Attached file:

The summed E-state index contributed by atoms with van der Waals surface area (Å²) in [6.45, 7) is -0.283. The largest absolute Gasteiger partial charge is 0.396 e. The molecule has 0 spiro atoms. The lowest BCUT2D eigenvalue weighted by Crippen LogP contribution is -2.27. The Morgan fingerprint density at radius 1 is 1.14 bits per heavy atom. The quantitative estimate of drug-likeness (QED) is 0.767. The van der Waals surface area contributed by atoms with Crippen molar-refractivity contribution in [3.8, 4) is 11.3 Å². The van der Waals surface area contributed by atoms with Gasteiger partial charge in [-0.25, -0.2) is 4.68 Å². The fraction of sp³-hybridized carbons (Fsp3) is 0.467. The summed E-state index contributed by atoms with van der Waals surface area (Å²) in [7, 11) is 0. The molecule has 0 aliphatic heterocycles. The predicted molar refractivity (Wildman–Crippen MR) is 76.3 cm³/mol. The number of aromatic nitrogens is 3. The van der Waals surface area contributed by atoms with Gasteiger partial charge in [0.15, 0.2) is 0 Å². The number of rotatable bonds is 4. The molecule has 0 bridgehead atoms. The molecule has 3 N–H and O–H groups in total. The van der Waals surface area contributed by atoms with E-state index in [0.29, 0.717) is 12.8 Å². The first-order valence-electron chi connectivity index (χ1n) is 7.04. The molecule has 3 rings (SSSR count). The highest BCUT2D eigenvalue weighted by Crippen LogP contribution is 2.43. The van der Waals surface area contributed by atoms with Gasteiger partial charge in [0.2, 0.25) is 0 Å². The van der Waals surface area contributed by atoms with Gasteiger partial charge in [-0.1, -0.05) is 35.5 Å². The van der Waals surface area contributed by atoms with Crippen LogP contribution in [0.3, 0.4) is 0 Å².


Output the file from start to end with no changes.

The summed E-state index contributed by atoms with van der Waals surface area (Å²) in [6.45, 7) is -0.283. The largest absolute Gasteiger partial charge is 0.396 e. The molecule has 0 spiro atoms. The lowest BCUT2D eigenvalue weighted by Crippen LogP contribution is -2.27. The Morgan fingerprint density at radius 1 is 1.14 bits per heavy atom. The quantitative estimate of drug-likeness (QED) is 0.767. The van der Waals surface area contributed by atoms with Crippen molar-refractivity contribution in [3.8, 4) is 11.3 Å². The van der Waals surface area contributed by atoms with Gasteiger partial charge in [-0.25, -0.2) is 4.68 Å². The fraction of sp³-hybridized carbons (Fsp3) is 0.467. The summed E-state index contributed by atoms with van der Waals surface area (Å²) in [7, 11) is 0. The molecule has 0 aliphatic heterocycles. The predicted molar refractivity (Wildman–Crippen MR) is 76.3 cm³/mol. The number of aromatic nitrogens is 3. The van der Waals surface area contributed by atoms with Gasteiger partial charge in [0.15, 0.2) is 0 Å². The number of rotatable bonds is 4. The molecule has 0 bridgehead atoms. The molecule has 3 N–H and O–H groups in total. The van der Waals surface area contributed by atoms with E-state index in [0.29, 0.717) is 12.8 Å². The first-order valence-electron chi connectivity index (χ1n) is 7.04. The molecule has 3 rings (SSSR count). The highest BCUT2D eigenvalue weighted by Crippen LogP contribution is 2.43. The van der Waals surface area contributed by atoms with Gasteiger partial charge in [0.2, 0.25) is 0 Å². The van der Waals surface area contributed by atoms with Gasteiger partial charge in [-0.1, -0.05) is 35.5 Å². The van der Waals surface area contributed by atoms with Crippen LogP contribution in [0.3, 0.4) is 0 Å².